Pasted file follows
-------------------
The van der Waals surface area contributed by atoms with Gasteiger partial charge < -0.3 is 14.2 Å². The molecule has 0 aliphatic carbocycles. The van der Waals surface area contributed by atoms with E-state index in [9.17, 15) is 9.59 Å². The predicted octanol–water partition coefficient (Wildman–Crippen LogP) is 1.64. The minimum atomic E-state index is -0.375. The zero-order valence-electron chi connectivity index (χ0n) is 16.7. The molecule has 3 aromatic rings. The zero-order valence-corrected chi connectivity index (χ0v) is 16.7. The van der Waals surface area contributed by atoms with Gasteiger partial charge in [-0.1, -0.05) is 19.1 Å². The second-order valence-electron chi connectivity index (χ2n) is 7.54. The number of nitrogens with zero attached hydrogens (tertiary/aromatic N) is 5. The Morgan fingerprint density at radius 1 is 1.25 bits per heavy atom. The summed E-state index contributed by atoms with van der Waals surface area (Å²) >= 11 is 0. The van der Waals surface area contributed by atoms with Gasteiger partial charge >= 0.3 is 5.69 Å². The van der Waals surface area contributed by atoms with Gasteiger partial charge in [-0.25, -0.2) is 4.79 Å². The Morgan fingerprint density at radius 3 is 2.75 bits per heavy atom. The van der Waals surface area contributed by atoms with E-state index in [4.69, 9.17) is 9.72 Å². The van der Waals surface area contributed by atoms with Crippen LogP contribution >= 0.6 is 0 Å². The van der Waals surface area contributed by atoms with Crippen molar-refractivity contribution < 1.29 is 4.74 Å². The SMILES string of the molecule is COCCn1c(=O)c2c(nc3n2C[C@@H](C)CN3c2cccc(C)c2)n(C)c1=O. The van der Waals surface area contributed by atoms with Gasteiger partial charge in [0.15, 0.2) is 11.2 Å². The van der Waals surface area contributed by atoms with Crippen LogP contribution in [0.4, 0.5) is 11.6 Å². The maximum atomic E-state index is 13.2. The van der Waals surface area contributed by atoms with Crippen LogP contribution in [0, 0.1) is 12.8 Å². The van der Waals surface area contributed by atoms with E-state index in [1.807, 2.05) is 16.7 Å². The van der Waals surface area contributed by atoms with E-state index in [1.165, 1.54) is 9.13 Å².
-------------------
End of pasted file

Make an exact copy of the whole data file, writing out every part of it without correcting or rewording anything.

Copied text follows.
The van der Waals surface area contributed by atoms with Gasteiger partial charge < -0.3 is 14.2 Å². The molecule has 0 aliphatic carbocycles. The van der Waals surface area contributed by atoms with E-state index in [9.17, 15) is 9.59 Å². The predicted octanol–water partition coefficient (Wildman–Crippen LogP) is 1.64. The minimum atomic E-state index is -0.375. The zero-order valence-electron chi connectivity index (χ0n) is 16.7. The molecule has 3 aromatic rings. The zero-order valence-corrected chi connectivity index (χ0v) is 16.7. The van der Waals surface area contributed by atoms with Gasteiger partial charge in [-0.1, -0.05) is 19.1 Å². The second-order valence-electron chi connectivity index (χ2n) is 7.54. The number of nitrogens with zero attached hydrogens (tertiary/aromatic N) is 5. The Morgan fingerprint density at radius 1 is 1.25 bits per heavy atom. The summed E-state index contributed by atoms with van der Waals surface area (Å²) >= 11 is 0. The van der Waals surface area contributed by atoms with Gasteiger partial charge >= 0.3 is 5.69 Å². The van der Waals surface area contributed by atoms with Gasteiger partial charge in [-0.25, -0.2) is 4.79 Å². The Morgan fingerprint density at radius 3 is 2.75 bits per heavy atom. The van der Waals surface area contributed by atoms with E-state index in [4.69, 9.17) is 9.72 Å². The van der Waals surface area contributed by atoms with Crippen LogP contribution >= 0.6 is 0 Å². The van der Waals surface area contributed by atoms with Crippen molar-refractivity contribution < 1.29 is 4.74 Å². The SMILES string of the molecule is COCCn1c(=O)c2c(nc3n2C[C@@H](C)CN3c2cccc(C)c2)n(C)c1=O. The van der Waals surface area contributed by atoms with Gasteiger partial charge in [0.15, 0.2) is 11.2 Å². The van der Waals surface area contributed by atoms with Crippen LogP contribution in [0.4, 0.5) is 11.6 Å². The maximum atomic E-state index is 13.2. The van der Waals surface area contributed by atoms with Crippen LogP contribution in [0, 0.1) is 12.8 Å². The van der Waals surface area contributed by atoms with E-state index in [1.807, 2.05) is 16.7 Å². The van der Waals surface area contributed by atoms with E-state index in [1.165, 1.54) is 9.13 Å².